House Republican leaders, who often seem surprised by their own members' attitudes, had no choice but to pull the bill from the floor, rather than face defeat. A Capitol Hill source told me it was the seventh time this year GOP leaders had to pull legislation in the face of a revolt from their own party.
The blowback from the right was so intense that more than 15 House Republicans who co-sponsored the Breast Cancer Awareness Commemorative Coin Act took the extra step of going to the floor and having their names removed from the legislation.
For all the talk about Republicans moving past the culture war, and ignoring orders from social conservatives, incidents like these do pop up from time to time.
Bob Welch, standing at left, and Jim Dillon, hold a sign at a public hearing about the Jade Helm 15 military training exercise in Bastrop, Texas, Monday April 27, 2015.

'Jade Helm 15' gets underway

07/15/15 10:15AM

It's July 15, the significance of which will vary widely based on perspective. For the American mainstream, it's a forgettable date marking the start of a routine military training exercise.
For some in unhinged circles, it's the start of an unprecedented crisis. USA Today highlights the occasion:
Starting Wednesday, U.S. Army Special Operations Command will take point on a large-scale training exercise in Texas -- or if you believe some fringe outlets, they'll take point on the Pentagon's preparation for civil war.
Jade Helm 15, as the exercise is called, will run through Sept. 15 and will involve unconventional warfare involving Army special operators, as well as representatives from the other services. It will focus on enhancing team-level elements' abilities to operate in asymmetric warfare well-removed from company- and battalion-level organization, said USASOC spokesman Lt. Col. Mark Lastoria.
The New York Times talked to a woman who runs a hair salon in Christoval, Texas, where locals are apparently genuinely concerned about a possible military takeover. "They're worried that they're going to come in and take their firearms away," she said. "Martial law, basically. I try not to listen to all these conspiracy-theory-type people. All they're worried about is their beer and their guns."
Her instincts serve her well. The same cannot be said for many of her elected leaders.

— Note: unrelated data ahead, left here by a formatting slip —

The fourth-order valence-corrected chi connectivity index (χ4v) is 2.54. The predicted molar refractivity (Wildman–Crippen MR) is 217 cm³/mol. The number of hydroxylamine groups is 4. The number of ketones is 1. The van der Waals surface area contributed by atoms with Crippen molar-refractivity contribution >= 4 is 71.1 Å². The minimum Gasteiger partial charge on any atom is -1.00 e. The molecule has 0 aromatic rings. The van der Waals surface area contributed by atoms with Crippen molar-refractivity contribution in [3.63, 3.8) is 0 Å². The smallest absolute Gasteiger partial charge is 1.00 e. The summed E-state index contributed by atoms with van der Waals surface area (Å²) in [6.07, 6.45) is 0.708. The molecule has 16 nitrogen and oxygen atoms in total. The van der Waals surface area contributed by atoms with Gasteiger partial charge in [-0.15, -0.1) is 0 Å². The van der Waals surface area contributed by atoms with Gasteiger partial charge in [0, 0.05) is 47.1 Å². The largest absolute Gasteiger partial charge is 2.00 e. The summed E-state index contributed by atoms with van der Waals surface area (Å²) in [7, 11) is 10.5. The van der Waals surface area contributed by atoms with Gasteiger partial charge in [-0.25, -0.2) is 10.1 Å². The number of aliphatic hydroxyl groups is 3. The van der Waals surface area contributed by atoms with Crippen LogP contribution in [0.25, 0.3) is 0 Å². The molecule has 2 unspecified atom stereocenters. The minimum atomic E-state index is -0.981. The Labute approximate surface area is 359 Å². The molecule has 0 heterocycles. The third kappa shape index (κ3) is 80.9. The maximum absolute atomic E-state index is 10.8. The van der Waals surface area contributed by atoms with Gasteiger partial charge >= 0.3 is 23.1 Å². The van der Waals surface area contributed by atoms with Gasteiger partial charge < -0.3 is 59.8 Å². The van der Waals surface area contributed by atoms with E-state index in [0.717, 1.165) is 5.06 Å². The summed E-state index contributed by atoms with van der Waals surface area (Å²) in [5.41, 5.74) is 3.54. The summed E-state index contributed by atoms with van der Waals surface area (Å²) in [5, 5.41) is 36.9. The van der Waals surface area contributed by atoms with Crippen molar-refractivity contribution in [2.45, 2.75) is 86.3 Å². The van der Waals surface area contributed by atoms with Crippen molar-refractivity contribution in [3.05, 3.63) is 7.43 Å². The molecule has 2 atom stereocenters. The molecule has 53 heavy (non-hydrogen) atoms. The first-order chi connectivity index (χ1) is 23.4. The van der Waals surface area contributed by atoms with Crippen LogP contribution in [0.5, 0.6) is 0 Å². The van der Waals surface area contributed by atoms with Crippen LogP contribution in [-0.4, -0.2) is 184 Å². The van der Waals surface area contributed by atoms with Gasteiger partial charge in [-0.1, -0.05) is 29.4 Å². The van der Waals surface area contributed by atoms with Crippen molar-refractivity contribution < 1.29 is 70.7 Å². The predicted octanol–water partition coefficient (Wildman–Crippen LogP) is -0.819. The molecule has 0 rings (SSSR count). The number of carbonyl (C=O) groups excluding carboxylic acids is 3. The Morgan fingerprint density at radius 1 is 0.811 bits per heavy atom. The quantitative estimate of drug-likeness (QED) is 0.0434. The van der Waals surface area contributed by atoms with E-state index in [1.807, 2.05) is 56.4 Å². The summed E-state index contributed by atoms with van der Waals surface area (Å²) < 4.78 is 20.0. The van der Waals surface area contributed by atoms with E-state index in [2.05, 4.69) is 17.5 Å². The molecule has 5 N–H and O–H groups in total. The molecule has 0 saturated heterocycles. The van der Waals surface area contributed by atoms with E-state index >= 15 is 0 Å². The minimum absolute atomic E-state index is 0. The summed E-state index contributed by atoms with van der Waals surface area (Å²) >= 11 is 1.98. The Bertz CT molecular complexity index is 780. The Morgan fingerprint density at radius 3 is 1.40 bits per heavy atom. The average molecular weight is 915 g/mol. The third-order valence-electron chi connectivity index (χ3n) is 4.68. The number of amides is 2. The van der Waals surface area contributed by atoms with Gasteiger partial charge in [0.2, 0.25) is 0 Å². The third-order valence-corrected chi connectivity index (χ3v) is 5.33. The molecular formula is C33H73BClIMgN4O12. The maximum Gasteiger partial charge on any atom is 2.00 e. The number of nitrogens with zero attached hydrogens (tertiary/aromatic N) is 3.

Sen. Lindsey Graham speaks with reporters as he leaves the Senate Republicans' policy lunch on June 16, 2015. (Photo by Bill Clark/CQ Roll Call/Getty)

The Republican Reflex: Every deal is a bad deal

07/15/15 09:34AM

Sen. Lindsey Graham (R-S.C.), a Republican presidential hopeful, appeared on msnbc yesterday morning and was asked about the international nuclear agreement with Iran that had just been announced. Graham, who has an incentive to use the most irresponsible rhetoric possible, described the agreement to deny Iran nuclear weapons as "a possible death sentence for Israel."
Asked if he'd read the deal he was condemning, Graham conceded, "No," but he said it didn't matter -- the senator insisted he's "been to the Mideast enough to know" he didn't like the details of the agreement he hasn't seen.
Putting aside for the moment the fact that Graham's judgment on matters of national security is an abysmal mess, the Washington Post's Dana Milbank highlighted what is plainly true.
Of course Graham hadn't read the deal -- he couldn't have.... But Graham and his congressional colleagues are not reserving judgment until they know the facts. This is, perhaps, to be expected after 47 GOP senators sent a letter to Iran's ayatollahs trying to block an agreement even before there was one. Sen. Tom Cotton (R-Ark.), author of that letter, called the new deal "a terrible, dangerous mistake."
This is legislating by reflex -- a mass knee-jerk by the Republican majority in Congress. Those who howled "read the bill" during the health-care debate couldn't be bothered to read the nuclear agreement before sounding off.
The reason, of course, is that the substance of the international agreement is irrelevant. Republicans already know what they need to know: President Obama, our negotiating partners, and nuclear experts believe this is an excellent deal. President Obama, our negotiating partners, and nuclear experts are not to be trusted. Ergo, it's time for blind, reflexive opposition.
Which is exactly what we saw yesterday. There's no real point in documenting every enraged soundbite -- GOP reactions generally fell somewhere between hysteria and apoplexy -- but they extended from the Republican presidential campaign trail to Capitol Hill to conservative media.